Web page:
Proof elusive in claims of five-year Apple-AT&T deal
Contrary to reports, court documents don't prove such a deal exists, says antitrust attorney
Computerworld - Ever since Apple Inc. unveiled the iPhone in 2007, users have wondered how long the company and its U.S. partner, AT&T Inc., would be locked in an exclusive relationship.
Despite reports this week claiming that conclusive evidence of a five-year pact is contained in court documents, they're still wondering. According to an expert who has reviewed documents from an ongoing class-action antitrust lawsuit against both companies, it's not clear how long Apple's iPhone is married to AT&T's network.
"At the end of the day, it remains an open issue," Hillard Sterling, an antitrust attorney at Chicago-based law firm Freeborn & Peters LLP, said in an interview yesterday. "I'd be lying if I said this was anything but unclear. But at some point, the contract will be revealed."
One thing is clear, said Sterling: Court documents in a nearly three-year-old lawsuit do not prove that Apple and AT&T have a deal that lasts until 2012.
That contradicts Monday's contention by technology site Engadget, which said Apple's lawyers admitted in court documents that the company had a five-year contract with AT&T. Since that story ran, scores of sites and blogs have referenced the piece, running headlines such as "Apple, AT&T struck five-year deal in 2007; now, who knows?" (Macworld) and "Will an Apple five-year exclusive AT&T deal cripple the iPhone?" (Computerworld).
Engadget's claims received wide attention because iPhone owners, and potential owners, have been asking, almost since the smartphone's debut, when the device would be offered by carriers other than AT&T. Most analysts believe that Apple struck a three-year agreement with AT&T, not a five-year deal. A shorter contract would mean other carriers would get a shot at the iPhone sooner. For example, speculation that Verizon Wireless will soon strike a deal with Apple has been intensifying in recent weeks.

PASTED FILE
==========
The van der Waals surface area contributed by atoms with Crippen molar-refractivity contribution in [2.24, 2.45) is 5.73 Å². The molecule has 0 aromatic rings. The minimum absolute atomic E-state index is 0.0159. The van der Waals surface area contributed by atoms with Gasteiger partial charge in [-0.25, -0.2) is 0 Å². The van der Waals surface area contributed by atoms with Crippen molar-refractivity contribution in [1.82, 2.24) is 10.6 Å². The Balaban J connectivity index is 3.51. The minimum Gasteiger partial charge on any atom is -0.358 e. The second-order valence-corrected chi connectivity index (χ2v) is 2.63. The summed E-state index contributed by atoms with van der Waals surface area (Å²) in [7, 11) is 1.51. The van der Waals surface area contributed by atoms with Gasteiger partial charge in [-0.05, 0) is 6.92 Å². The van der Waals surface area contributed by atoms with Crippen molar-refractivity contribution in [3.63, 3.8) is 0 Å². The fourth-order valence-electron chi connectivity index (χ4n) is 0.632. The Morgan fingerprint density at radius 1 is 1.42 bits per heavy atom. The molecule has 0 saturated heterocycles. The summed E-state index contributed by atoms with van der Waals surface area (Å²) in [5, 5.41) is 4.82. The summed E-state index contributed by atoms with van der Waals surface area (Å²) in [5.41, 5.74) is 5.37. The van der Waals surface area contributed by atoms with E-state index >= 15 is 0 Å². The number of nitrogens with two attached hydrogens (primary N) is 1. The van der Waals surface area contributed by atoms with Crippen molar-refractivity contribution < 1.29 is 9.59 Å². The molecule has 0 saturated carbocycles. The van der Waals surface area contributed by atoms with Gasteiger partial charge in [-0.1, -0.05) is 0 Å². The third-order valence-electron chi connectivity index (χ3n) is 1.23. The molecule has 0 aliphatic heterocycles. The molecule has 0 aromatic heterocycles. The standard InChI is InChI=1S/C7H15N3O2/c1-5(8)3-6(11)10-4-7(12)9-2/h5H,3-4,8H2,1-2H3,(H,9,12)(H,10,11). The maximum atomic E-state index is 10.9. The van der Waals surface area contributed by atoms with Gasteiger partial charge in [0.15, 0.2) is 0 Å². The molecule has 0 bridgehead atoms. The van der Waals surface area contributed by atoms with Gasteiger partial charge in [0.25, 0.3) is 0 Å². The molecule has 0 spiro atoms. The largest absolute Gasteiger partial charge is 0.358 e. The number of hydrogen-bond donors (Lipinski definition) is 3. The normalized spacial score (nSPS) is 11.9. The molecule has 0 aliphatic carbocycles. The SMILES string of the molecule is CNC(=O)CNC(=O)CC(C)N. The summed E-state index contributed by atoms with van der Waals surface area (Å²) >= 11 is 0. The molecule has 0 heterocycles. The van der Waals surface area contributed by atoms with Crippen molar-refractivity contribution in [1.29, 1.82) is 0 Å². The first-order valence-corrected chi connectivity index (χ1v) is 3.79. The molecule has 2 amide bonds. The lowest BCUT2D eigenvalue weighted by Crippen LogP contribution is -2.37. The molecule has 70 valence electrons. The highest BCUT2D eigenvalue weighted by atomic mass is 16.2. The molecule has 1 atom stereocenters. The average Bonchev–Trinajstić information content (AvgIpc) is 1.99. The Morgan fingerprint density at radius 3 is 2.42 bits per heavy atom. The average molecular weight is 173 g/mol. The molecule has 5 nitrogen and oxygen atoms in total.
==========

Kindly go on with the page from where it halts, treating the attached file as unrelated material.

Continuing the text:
The lawsuit, filed in October 2007, accuses Apple and AT&T of violating antitrust laws by agreeing to a multiyear deal that locks U.S. iPhone owners into using the mobile carrier. The case has not yet reached trial.
According to Engadget, documents in the case -- one a brief that Apple's lawyers wrote to support their demand that U.S. District Court Judge James Ware dismiss all charges, the second an order by Ware tossing out most, but granting some, of Apple's requests -- supposedly confirmed that Apple and AT&T had a deal lasting through 2012.
USA Today story cited
"The duration of the exclusive Apple-AT&T agreement was not 'secret' either," Apple wrote in its June 27, 2008 brief. "The [plaintiff] quotes a May 21, 2007 USA Today article -- published over a month before the iPhone's release -- stating, 'AT&T has exclusive U.S. distribution rights for five years -- an eternity in the go-go cell phone world.'"
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